Implementing Clinical Pharmacogenetics: Point-of-Care and Pre-Emptive Testing

Stuart A. Scott

Research output: Chapter in Book/Report/Conference proceedingChapterpeer-review


Although the field of pharmacogenetics was established over 50. years ago, clinical testing for germline pharmacogenetic variants implicated in interindividual drug response variability has only recently become available to help physicians guide pharmacotherapy. However, despite robust pharmacogenetic associations with medication efficacy and/or adverse effects, physician adoption of clinical pharmacogenetic testing has not been widespread. This is likely due to a number of factors including a lack of professional education and practice guidelines, concerns over clinical utility, regulatory and reimbursement issues, and the feasibility of integrating rapid turnaround-time genetic testing into routine clinical practice. To address the specific challenge of testing feasibility and turnaround time, both point-of-care and pre-emptive pharmacogenetic testing programs have recently been deployed in selected clinical contexts and academic centers. This chapter aims to review pharmacogenetic testing implementation with a focus on the germline genetic variants that are implicated in drug response variability and their use at the point of care.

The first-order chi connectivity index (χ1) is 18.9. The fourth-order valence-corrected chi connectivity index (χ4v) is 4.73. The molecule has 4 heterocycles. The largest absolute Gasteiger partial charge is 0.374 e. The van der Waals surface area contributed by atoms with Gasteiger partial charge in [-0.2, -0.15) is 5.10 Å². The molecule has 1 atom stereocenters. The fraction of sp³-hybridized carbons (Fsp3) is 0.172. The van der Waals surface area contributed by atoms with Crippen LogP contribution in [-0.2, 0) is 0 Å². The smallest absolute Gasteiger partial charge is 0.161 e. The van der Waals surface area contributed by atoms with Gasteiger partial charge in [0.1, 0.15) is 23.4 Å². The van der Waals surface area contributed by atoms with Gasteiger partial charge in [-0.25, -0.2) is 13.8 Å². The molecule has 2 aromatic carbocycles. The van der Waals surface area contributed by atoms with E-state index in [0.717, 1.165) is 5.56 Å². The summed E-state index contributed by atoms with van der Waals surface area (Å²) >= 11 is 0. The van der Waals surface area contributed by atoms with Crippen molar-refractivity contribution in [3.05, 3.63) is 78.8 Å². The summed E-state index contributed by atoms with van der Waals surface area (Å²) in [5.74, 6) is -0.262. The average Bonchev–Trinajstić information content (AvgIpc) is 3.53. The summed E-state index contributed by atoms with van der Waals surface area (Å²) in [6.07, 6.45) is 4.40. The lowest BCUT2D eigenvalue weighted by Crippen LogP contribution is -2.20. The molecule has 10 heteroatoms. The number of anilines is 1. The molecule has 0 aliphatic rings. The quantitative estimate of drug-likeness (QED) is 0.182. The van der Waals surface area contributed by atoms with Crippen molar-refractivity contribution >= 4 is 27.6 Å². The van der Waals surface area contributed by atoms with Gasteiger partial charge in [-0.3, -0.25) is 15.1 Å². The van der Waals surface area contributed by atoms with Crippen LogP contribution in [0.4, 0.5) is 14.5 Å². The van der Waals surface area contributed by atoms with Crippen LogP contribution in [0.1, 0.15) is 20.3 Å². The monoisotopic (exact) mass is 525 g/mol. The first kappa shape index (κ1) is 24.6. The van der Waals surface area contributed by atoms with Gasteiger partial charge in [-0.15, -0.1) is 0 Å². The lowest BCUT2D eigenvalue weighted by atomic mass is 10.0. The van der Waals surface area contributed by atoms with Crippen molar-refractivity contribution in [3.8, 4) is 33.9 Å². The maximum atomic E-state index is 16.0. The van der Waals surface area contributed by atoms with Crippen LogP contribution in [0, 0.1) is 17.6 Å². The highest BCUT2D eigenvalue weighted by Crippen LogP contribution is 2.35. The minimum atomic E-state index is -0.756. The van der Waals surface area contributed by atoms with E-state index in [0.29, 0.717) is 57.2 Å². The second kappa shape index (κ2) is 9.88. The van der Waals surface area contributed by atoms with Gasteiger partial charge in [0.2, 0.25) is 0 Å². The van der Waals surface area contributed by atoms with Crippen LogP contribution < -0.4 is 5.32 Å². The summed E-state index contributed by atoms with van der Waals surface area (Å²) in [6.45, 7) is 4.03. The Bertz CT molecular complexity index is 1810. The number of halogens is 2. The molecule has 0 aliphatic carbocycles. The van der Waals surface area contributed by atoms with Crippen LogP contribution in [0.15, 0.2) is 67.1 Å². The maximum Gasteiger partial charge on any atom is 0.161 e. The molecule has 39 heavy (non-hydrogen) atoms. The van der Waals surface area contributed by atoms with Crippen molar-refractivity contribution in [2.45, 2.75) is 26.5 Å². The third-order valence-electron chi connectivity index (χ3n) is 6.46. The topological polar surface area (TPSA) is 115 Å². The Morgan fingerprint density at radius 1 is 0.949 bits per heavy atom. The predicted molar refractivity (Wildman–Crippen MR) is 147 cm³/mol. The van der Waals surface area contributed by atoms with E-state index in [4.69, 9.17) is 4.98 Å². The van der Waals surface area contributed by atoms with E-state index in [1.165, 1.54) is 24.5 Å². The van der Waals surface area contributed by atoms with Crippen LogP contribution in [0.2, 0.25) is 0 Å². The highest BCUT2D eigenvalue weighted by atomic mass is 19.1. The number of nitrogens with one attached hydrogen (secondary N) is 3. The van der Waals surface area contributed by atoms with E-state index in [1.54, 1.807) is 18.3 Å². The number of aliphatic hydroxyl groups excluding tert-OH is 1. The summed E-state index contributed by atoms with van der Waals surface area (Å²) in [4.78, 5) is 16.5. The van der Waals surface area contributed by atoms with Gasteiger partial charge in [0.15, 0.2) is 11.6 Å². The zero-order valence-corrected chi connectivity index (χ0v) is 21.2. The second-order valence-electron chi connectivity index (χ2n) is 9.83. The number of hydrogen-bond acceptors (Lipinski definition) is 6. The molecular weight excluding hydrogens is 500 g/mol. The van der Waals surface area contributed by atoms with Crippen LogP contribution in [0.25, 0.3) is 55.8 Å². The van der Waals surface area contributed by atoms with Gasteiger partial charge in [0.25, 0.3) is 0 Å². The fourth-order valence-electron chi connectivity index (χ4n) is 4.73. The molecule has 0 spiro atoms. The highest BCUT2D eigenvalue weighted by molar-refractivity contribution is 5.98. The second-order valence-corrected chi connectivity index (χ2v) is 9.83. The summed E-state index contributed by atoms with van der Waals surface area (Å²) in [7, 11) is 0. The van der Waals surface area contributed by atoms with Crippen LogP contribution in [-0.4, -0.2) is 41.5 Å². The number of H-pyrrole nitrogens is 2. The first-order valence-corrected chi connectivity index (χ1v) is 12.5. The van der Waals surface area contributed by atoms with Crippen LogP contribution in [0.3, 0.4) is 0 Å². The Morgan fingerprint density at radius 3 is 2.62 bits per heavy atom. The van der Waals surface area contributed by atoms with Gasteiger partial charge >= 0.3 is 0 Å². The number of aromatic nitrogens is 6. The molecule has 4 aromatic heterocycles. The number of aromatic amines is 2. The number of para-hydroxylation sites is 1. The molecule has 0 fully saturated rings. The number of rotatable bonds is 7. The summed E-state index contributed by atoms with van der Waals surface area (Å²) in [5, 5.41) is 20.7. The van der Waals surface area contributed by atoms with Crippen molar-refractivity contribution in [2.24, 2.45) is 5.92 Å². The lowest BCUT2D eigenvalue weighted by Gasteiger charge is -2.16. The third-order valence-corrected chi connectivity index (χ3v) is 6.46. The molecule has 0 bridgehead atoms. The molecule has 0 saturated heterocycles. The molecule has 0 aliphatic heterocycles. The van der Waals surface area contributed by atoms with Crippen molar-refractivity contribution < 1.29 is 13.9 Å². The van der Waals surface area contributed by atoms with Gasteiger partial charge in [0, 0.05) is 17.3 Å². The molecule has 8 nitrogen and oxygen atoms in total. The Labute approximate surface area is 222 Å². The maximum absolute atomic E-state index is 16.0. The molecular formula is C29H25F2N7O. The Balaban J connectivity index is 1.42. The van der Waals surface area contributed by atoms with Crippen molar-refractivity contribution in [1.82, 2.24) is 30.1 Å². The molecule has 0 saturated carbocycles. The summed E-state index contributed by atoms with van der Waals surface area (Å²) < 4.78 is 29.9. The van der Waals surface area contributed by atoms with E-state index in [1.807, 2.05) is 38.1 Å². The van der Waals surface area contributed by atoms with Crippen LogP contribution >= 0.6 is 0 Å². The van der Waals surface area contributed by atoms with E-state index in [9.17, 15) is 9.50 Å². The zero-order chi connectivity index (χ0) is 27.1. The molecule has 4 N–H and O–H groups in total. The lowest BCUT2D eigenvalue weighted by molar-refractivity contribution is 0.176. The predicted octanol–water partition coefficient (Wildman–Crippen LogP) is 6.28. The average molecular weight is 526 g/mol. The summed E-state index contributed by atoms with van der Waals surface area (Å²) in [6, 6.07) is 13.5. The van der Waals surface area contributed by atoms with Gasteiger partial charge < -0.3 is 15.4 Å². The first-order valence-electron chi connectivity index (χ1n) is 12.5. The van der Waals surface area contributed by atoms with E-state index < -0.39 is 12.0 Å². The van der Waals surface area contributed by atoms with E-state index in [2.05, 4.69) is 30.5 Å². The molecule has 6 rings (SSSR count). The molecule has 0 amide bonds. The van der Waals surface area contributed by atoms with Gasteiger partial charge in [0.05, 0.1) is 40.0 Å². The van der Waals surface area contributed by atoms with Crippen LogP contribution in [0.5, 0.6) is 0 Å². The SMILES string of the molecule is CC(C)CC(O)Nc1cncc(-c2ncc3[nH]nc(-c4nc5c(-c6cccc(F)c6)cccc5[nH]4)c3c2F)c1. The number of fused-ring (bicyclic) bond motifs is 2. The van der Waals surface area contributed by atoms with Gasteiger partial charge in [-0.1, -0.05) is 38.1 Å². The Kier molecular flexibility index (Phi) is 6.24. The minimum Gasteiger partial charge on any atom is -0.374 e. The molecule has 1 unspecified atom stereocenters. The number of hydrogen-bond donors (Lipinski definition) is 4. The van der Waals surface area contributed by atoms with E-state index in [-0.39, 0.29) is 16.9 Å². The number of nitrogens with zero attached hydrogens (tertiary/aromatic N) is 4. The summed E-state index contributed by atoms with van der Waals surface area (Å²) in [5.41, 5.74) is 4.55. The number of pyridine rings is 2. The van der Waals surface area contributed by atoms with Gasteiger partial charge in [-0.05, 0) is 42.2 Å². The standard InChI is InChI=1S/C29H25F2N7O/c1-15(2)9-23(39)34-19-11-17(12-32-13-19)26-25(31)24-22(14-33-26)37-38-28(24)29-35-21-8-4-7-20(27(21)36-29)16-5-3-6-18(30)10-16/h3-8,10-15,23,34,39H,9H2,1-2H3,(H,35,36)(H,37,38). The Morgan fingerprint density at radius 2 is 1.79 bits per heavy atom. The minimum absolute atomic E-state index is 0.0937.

Original languageEnglish
Title of host publicationHandbook of Pharmacogenomics and Stratified Medicine
PublisherElsevier Inc.
Number of pages10
ISBN (Electronic)9780123868831
ISBN (Print)9780123868824
StatePublished - 6 May 2014


  • Clinical genetics
  • Genetic testing
  • Molecular genetics
  • Personalized medicine
  • Pharmacogenetics
  • Pharmacogenomics
  • Point-of-care testing
  • Pre-emptive testing


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